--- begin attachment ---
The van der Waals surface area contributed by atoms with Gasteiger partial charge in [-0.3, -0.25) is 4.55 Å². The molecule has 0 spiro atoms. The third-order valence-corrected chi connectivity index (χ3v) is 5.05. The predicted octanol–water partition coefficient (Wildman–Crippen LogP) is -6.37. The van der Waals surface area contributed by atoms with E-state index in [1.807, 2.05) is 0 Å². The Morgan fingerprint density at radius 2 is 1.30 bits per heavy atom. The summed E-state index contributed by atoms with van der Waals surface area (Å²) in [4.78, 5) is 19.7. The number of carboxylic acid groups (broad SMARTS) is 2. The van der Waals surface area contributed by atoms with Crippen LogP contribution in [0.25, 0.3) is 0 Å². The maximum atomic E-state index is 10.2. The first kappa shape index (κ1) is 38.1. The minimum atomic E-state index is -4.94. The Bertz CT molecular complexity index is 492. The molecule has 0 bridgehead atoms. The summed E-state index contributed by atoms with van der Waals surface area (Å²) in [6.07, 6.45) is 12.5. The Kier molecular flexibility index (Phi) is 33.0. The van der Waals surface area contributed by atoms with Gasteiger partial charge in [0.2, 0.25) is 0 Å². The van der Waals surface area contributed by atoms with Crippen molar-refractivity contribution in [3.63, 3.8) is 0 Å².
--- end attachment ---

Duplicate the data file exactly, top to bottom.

The van der Waals surface area contributed by atoms with Gasteiger partial charge in [-0.3, -0.25) is 4.55 Å². The molecule has 0 spiro atoms. The third-order valence-corrected chi connectivity index (χ3v) is 5.05. The predicted octanol–water partition coefficient (Wildman–Crippen LogP) is -6.37. The van der Waals surface area contributed by atoms with E-state index in [1.807, 2.05) is 0 Å². The Morgan fingerprint density at radius 2 is 1.30 bits per heavy atom. The summed E-state index contributed by atoms with van der Waals surface area (Å²) in [4.78, 5) is 19.7. The number of carboxylic acid groups (broad SMARTS) is 2. The van der Waals surface area contributed by atoms with Crippen LogP contribution in [0.25, 0.3) is 0 Å². The maximum atomic E-state index is 10.2. The first kappa shape index (κ1) is 38.1. The minimum atomic E-state index is -4.94. The Bertz CT molecular complexity index is 492. The molecule has 0 bridgehead atoms. The summed E-state index contributed by atoms with van der Waals surface area (Å²) in [6.07, 6.45) is 12.5. The Kier molecular flexibility index (Phi) is 33.0. The van der Waals surface area contributed by atoms with Gasteiger partial charge in [0.2, 0.25) is 0 Å². The van der Waals surface area contributed by atoms with Crippen molar-refractivity contribution in [3.63, 3.8) is 0 Å².